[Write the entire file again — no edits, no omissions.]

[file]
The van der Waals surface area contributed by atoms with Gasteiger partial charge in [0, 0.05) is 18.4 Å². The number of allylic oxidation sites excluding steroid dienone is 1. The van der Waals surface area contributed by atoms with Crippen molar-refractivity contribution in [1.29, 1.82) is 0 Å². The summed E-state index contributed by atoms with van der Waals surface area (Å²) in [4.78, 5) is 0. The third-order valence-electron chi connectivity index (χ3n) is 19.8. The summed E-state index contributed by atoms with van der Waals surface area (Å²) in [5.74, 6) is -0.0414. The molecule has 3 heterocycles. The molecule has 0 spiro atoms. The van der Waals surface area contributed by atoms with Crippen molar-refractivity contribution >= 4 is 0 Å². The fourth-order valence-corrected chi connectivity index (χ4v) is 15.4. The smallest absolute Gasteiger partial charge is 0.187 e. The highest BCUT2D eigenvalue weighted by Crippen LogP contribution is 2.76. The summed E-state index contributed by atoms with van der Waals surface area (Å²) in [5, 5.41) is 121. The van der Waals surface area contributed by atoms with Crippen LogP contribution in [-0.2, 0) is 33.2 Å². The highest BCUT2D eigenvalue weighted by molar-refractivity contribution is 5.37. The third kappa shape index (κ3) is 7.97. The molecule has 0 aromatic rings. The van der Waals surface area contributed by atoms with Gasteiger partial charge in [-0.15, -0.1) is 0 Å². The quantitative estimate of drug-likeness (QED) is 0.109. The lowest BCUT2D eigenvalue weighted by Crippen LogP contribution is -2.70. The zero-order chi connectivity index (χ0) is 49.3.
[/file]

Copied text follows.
The van der Waals surface area contributed by atoms with Gasteiger partial charge in [0, 0.05) is 18.4 Å². The number of allylic oxidation sites excluding steroid dienone is 1. The van der Waals surface area contributed by atoms with Crippen molar-refractivity contribution in [1.29, 1.82) is 0 Å². The summed E-state index contributed by atoms with van der Waals surface area (Å²) in [4.78, 5) is 0. The third-order valence-electron chi connectivity index (χ3n) is 19.8. The summed E-state index contributed by atoms with van der Waals surface area (Å²) in [5.74, 6) is -0.0414. The molecule has 3 heterocycles. The molecule has 0 spiro atoms. The van der Waals surface area contributed by atoms with Crippen molar-refractivity contribution >= 4 is 0 Å². The fourth-order valence-corrected chi connectivity index (χ4v) is 15.4. The smallest absolute Gasteiger partial charge is 0.187 e. The highest BCUT2D eigenvalue weighted by Crippen LogP contribution is 2.76. The summed E-state index contributed by atoms with van der Waals surface area (Å²) in [5, 5.41) is 121. The van der Waals surface area contributed by atoms with Crippen LogP contribution in [-0.2, 0) is 33.2 Å². The highest BCUT2D eigenvalue weighted by molar-refractivity contribution is 5.37. The third kappa shape index (κ3) is 7.97. The molecule has 0 aromatic rings. The van der Waals surface area contributed by atoms with Gasteiger partial charge in [-0.15, -0.1) is 0 Å². The quantitative estimate of drug-likeness (QED) is 0.109. The lowest BCUT2D eigenvalue weighted by Crippen LogP contribution is -2.70. The zero-order chi connectivity index (χ0) is 49.3.